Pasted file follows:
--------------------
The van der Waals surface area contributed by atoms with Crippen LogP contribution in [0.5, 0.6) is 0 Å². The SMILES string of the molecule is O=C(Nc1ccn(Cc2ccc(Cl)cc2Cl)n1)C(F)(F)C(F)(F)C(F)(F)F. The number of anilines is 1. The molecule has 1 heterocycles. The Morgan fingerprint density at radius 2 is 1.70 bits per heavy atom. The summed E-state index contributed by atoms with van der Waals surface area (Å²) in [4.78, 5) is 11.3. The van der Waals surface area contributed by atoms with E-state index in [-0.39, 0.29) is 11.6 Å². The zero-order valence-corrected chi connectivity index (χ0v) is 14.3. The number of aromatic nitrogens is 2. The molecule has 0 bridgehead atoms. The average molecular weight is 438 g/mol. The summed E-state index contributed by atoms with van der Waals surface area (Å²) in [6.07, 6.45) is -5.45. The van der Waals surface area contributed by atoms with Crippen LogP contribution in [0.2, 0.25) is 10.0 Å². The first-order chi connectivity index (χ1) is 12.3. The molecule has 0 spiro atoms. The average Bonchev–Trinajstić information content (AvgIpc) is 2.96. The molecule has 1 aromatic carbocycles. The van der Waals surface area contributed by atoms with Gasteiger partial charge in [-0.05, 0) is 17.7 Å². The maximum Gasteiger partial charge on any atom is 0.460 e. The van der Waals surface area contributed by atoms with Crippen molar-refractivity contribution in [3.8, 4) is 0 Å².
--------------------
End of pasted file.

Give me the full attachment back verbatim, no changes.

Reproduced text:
The van der Waals surface area contributed by atoms with Crippen LogP contribution in [0.5, 0.6) is 0 Å². The SMILES string of the molecule is O=C(Nc1ccn(Cc2ccc(Cl)cc2Cl)n1)C(F)(F)C(F)(F)C(F)(F)F. The number of anilines is 1. The molecule has 1 heterocycles. The Morgan fingerprint density at radius 2 is 1.70 bits per heavy atom. The summed E-state index contributed by atoms with van der Waals surface area (Å²) in [4.78, 5) is 11.3. The van der Waals surface area contributed by atoms with E-state index in [-0.39, 0.29) is 11.6 Å². The zero-order valence-corrected chi connectivity index (χ0v) is 14.3. The number of aromatic nitrogens is 2. The molecule has 0 bridgehead atoms. The average molecular weight is 438 g/mol. The summed E-state index contributed by atoms with van der Waals surface area (Å²) in [6.07, 6.45) is -5.45. The van der Waals surface area contributed by atoms with Crippen LogP contribution in [0.2, 0.25) is 10.0 Å². The first-order chi connectivity index (χ1) is 12.3. The molecule has 0 spiro atoms. The average Bonchev–Trinajstić information content (AvgIpc) is 2.96. The molecule has 1 aromatic carbocycles. The van der Waals surface area contributed by atoms with Gasteiger partial charge in [-0.05, 0) is 17.7 Å². The maximum Gasteiger partial charge on any atom is 0.460 e. The van der Waals surface area contributed by atoms with Crippen molar-refractivity contribution in [3.8, 4) is 0 Å².